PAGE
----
Perceptual Decision-Making and Confidence

Talk Session: Wednesday, May 24, 2023, 8:15 – 10:00 am, Talk Room 1
Moderator: Doby Rahnev, Georgia Tech

Talk 1, 8:15 am, 61.11

Reward and Response Accuracy Trade-offs in Visuomotor Decisions Under Uncertainty

Jami Pekkanen1 (), Tero Hakala2, Samuel Tuhkanen1, Lauri Oksama3, Otto Lappi1; 1University of Helsinki, Finland, 2National Defence University, Finland, 3University of Turku, Finland

Anticipation in dynamic tasks often involves a tradeoff between the accuracy and timing of responses. For example, the earlier a tennis player begins to move left or right after a serve, the more time they will have to plan a strong countermove to the opponent’s return - but the earlier they commit, the more they risk moving into the wrong direction, potentially missing the returning ball entirely. To optimize such a tradeoff, an actor needs an insight into how (i) their own response accuracy and (ii) the expected payoffs from correct vs. incorrect choices evolve over time. In this work we experimentally measured and modeled human skill in optimizing choice behavior in a time-to-contact (TTC) estimation task presented in peripheral vision. 25 participants were asked to respond which of the targets launched horizontally from the left and right far visual periphery will arrive first to the center of the screen (i.e. had lower TTC or higher “immediacy”). To establish an explicit timing-accuracy tradeoff, the responses were rewarded in proportion to time margin left at response time, but with an incorrect response always asymmetrically incurring double the penalty of a correct response. Eccentricity-dependent visual resolution and peripheral crowding lead to complex interaction between targets position, velocity and viewing time. We propose and validate a psychophysical model for target location, velocity and TTC estimation. The model is used to derive optimal response timing distributions for different choice timing mechanisms. The model quantitatively explains TTC estimation accuracy based on contributions of position and velocity accuracies due to stimulus eccentricity and viewing time. Model-based analyses show that the participants did not employ a timing mechanism that would fully optimize their points score, given their sensory accuracy and response latency. However, insight into sensory accuracy is shown, consistent with simpler but suboptimal decision timing mechanisms.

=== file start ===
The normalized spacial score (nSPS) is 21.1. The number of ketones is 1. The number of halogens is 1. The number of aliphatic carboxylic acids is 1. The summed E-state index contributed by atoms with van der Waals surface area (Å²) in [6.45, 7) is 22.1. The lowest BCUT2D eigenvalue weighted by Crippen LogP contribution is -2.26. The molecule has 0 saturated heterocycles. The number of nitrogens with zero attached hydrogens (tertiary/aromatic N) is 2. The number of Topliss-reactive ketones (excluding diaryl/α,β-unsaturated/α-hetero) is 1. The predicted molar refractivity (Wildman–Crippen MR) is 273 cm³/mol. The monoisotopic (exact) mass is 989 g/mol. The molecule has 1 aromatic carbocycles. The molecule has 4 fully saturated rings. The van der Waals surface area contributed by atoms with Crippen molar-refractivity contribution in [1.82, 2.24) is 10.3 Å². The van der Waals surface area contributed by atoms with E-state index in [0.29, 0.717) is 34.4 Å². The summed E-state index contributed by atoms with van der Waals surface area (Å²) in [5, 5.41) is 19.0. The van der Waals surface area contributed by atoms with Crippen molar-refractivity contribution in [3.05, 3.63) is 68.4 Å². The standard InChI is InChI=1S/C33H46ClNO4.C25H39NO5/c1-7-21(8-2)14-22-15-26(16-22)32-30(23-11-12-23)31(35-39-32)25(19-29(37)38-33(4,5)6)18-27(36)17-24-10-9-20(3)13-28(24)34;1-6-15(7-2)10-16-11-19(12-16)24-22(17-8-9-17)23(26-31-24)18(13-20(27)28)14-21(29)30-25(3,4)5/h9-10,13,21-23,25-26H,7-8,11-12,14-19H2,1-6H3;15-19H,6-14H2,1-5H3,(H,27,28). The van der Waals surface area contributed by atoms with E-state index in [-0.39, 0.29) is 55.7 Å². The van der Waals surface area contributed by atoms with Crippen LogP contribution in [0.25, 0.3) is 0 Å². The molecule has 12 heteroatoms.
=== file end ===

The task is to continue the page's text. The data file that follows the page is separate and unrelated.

Talk 2, 8:30 am, 61.12

Expectations and cognitive control modulate history biases in perceptual decisions

Gizay Ceylan1, David Pascucci1; 1EPFL

Recent history often lingers into our perceptual decisions, leading to systematic biases. These biases, which occur in many visual tasks, may reflect how the brain integrates and segregates events in time. However, what triggers them and when remains unclear. Here we show that history biases depend largely on the expectation of making a perceptual decision and the attentional state it follows. In a behavioural experiment, observers were asked to reproduce the orientation of a sequence of Gabor patches using adjustment responses. On separate blocks, we varied the proportion of trials requiring a response (25%, 50%, or 75% of trials). We found that the proportion of responses affects the type and strength of history biases: in blocks where the response was the most likely case, non-response trials led to repulsive biases —i.e., adjustment errors were shifted away from the orientation shown on the preceding trial. Conversely, the bias was mostly attractive in blocks where responses were less likely. These results suggest that observers use the probability of responses in each block to anticipate the next event, re-engaging attention when a response is expected. To investigate the neural correlates, we then used electroencephalography data (EEG) recorded in a separate experiment. Observers performed a similar orientation reproduction task, with 50% of response and non-response trials randomly intermixed. This revealed typical EEG signatures of attentional and cognitive control processes after trials without a response, whose role in history biases was previously unknown. Overall, our findings suggest that history biases are modulated by internal states, such as expectations and attentional fluctuations, shedding new light on the underlying mechanisms and factors involved.